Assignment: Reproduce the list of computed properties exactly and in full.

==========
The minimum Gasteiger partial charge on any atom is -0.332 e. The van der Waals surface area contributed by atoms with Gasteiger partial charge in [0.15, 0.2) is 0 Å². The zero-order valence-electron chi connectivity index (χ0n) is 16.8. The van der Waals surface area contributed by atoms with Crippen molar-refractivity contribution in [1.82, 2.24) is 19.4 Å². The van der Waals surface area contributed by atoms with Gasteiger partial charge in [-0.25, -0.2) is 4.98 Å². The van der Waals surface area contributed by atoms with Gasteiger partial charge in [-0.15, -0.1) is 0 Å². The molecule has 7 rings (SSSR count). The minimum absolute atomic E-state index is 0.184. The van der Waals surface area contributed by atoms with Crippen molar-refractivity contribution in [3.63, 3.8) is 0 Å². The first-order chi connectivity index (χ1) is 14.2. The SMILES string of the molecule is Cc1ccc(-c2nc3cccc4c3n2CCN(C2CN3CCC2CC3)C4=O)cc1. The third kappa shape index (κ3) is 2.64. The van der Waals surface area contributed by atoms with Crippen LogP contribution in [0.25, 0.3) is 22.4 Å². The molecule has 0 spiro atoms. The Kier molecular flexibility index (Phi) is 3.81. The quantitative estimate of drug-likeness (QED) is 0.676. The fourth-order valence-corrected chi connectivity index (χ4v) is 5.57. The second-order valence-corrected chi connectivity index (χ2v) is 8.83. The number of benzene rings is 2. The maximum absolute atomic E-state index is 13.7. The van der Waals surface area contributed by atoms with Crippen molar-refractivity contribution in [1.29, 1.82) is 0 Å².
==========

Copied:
The minimum Gasteiger partial charge on any atom is -0.332 e. The van der Waals surface area contributed by atoms with Gasteiger partial charge in [0.15, 0.2) is 0 Å². The zero-order valence-electron chi connectivity index (χ0n) is 16.8. The van der Waals surface area contributed by atoms with Crippen molar-refractivity contribution in [1.82, 2.24) is 19.4 Å². The van der Waals surface area contributed by atoms with Gasteiger partial charge in [-0.25, -0.2) is 4.98 Å². The van der Waals surface area contributed by atoms with Gasteiger partial charge in [-0.15, -0.1) is 0 Å². The molecule has 7 rings (SSSR count). The minimum absolute atomic E-state index is 0.184. The van der Waals surface area contributed by atoms with Crippen molar-refractivity contribution in [3.63, 3.8) is 0 Å². The first-order chi connectivity index (χ1) is 14.2. The SMILES string of the molecule is Cc1ccc(-c2nc3cccc4c3n2CCN(C2CN3CCC2CC3)C4=O)cc1. The third kappa shape index (κ3) is 2.64. The van der Waals surface area contributed by atoms with Crippen LogP contribution in [0.25, 0.3) is 22.4 Å². The molecule has 0 spiro atoms. The Kier molecular flexibility index (Phi) is 3.81. The quantitative estimate of drug-likeness (QED) is 0.676. The fourth-order valence-corrected chi connectivity index (χ4v) is 5.57. The second-order valence-corrected chi connectivity index (χ2v) is 8.83. The number of benzene rings is 2. The maximum absolute atomic E-state index is 13.7. The van der Waals surface area contributed by atoms with Crippen molar-refractivity contribution in [1.29, 1.82) is 0 Å².